After a particularly bad day at work, it’s tempting to let off steam on social media.
But, as a steady stream of cases is showing, such posting in anger is bad for employment prospects.
In one of the latest cases, the NSW Industrial Relations Commission (IRC) determined that even if it had found an employee was unfairly dismissed, his Facebook posts calling his employer a "bastard" and "criminal", after the dismissal, would have ruled out reinstatement.
The case involved an employee of the NSW State Transit Authority who was dismissed for removing lost property without authority and failing to ensure he had removed the correct items. The IRC’s Commissioner Newell said that that the STA’s action was “disproportionate and inappropriate”.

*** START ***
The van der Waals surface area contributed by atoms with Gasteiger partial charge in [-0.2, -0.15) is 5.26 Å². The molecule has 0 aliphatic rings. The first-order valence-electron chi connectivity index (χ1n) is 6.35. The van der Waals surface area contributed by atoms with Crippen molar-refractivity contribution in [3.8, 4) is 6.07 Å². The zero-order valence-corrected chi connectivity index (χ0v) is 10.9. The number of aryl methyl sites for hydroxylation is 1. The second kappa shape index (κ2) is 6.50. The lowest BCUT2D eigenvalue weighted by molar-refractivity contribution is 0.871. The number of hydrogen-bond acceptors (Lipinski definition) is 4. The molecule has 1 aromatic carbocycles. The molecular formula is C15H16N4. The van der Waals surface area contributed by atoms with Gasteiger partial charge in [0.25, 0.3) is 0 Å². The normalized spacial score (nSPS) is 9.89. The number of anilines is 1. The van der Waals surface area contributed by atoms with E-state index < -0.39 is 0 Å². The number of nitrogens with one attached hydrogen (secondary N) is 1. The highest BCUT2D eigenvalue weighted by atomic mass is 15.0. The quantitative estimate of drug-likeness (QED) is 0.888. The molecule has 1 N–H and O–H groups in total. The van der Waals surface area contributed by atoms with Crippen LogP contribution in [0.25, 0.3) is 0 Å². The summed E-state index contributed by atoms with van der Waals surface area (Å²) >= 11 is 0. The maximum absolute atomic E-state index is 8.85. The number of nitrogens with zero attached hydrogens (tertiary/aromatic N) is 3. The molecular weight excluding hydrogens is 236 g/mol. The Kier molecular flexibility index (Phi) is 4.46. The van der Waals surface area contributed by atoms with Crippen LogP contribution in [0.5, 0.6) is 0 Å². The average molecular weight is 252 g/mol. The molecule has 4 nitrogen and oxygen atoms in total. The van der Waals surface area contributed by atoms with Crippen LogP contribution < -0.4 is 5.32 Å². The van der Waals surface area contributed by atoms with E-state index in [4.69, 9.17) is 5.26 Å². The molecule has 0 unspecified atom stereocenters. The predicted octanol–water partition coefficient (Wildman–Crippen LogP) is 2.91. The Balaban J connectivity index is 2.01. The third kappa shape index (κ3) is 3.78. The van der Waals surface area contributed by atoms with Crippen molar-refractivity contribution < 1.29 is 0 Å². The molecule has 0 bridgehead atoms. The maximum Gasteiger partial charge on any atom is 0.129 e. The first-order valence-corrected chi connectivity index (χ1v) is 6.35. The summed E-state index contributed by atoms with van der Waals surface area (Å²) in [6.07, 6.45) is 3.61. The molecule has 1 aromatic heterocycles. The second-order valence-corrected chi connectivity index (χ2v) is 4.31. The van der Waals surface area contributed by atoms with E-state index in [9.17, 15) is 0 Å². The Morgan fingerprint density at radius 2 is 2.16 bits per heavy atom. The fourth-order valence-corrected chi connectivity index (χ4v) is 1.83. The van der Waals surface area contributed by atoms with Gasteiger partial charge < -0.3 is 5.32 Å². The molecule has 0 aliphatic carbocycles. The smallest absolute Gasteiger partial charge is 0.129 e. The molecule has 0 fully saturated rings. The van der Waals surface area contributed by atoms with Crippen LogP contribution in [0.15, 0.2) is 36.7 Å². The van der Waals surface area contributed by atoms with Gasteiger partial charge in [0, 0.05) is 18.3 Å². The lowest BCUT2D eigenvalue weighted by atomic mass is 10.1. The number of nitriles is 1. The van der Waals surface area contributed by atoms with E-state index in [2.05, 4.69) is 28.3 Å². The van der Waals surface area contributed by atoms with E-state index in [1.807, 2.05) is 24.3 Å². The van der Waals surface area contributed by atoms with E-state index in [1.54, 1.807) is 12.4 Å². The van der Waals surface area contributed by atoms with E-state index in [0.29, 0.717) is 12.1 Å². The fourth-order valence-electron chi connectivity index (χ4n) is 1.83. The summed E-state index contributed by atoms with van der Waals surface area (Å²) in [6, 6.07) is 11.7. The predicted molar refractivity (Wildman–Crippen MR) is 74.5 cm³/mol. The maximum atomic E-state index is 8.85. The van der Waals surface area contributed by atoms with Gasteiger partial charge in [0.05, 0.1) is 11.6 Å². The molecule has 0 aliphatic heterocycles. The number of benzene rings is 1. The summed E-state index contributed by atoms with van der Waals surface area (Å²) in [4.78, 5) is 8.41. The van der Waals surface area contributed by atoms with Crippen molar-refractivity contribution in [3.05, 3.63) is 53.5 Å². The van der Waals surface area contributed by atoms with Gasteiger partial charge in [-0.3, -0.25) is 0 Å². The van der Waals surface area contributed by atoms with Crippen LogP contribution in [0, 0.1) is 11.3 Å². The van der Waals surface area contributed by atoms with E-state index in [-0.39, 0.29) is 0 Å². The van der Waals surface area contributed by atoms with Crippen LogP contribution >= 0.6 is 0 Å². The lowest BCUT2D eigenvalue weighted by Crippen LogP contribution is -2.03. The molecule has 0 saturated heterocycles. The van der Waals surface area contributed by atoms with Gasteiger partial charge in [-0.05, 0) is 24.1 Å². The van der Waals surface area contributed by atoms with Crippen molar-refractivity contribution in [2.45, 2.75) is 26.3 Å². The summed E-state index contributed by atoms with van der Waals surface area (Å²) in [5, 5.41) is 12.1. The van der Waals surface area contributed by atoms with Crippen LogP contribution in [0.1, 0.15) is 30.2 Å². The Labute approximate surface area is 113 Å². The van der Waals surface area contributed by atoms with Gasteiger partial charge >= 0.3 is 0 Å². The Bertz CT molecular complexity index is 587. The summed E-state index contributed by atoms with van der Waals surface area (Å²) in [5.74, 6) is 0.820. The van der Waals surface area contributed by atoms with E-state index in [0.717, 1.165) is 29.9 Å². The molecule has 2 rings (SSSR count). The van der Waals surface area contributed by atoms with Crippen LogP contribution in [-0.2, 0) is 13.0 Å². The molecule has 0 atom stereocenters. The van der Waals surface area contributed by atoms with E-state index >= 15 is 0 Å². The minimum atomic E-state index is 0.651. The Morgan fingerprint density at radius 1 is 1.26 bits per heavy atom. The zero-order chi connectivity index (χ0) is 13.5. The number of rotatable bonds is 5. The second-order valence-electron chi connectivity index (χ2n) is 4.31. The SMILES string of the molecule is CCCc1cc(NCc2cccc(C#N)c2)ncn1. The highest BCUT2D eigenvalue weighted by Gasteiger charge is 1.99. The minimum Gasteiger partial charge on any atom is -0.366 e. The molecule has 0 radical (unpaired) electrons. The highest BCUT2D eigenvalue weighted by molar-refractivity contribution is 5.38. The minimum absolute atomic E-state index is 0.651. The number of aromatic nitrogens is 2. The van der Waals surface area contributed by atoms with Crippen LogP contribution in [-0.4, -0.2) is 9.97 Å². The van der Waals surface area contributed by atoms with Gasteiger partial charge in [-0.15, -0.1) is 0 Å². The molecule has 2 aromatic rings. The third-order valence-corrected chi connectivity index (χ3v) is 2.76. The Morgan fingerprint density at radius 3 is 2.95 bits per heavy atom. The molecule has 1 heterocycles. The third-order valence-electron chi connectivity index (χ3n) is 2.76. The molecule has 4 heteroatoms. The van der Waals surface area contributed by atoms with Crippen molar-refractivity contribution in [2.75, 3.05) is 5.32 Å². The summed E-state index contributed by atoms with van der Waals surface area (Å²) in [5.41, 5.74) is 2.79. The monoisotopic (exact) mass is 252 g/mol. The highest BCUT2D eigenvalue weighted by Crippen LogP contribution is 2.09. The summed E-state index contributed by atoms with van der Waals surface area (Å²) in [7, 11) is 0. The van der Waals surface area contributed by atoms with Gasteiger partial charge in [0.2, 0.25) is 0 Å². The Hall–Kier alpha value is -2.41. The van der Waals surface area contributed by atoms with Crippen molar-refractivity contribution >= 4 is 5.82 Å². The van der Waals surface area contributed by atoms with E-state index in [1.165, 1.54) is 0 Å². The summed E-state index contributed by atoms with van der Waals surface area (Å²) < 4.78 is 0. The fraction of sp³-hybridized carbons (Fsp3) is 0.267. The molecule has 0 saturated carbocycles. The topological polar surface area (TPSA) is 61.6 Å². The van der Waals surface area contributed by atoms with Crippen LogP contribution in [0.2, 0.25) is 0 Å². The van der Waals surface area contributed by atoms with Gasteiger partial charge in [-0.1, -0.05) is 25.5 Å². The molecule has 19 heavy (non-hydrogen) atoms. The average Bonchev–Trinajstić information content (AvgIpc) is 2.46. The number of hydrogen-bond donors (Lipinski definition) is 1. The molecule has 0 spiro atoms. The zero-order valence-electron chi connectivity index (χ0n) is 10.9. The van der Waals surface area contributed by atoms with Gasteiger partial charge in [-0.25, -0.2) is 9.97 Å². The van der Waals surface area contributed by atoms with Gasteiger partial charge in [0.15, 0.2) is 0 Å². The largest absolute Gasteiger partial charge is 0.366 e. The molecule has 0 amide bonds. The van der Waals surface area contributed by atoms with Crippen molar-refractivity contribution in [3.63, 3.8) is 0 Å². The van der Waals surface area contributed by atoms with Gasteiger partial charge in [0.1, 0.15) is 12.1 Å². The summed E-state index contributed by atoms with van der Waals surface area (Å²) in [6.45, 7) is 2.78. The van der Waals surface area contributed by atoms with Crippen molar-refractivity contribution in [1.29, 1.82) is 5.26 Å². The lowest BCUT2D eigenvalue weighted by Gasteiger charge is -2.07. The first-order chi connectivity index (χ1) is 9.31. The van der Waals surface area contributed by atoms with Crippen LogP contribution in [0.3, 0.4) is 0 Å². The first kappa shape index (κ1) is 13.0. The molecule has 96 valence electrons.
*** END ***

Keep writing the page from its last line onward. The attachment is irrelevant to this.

But the Commissioner said that the employee’s subsequent behaviour justified dismissal and prevented reinstatement.
First of all, he had not been completely truthful with the employer about the incident.
And then to make matter worse, he had, after his dismissal, made two posts on his Facebook page that remained visible for months.
The first named his employer's general manager of fleet operations and the officer who investigated his conduct and the second criticised the STA as "bastards" and "they are really criminal with stars".
Not even the most “elastic” approach to an employment contract could survive that, Commissioner Newell said as he dismissed the reinstatement claim.
Moral: think before you post.
Source: Workplace Express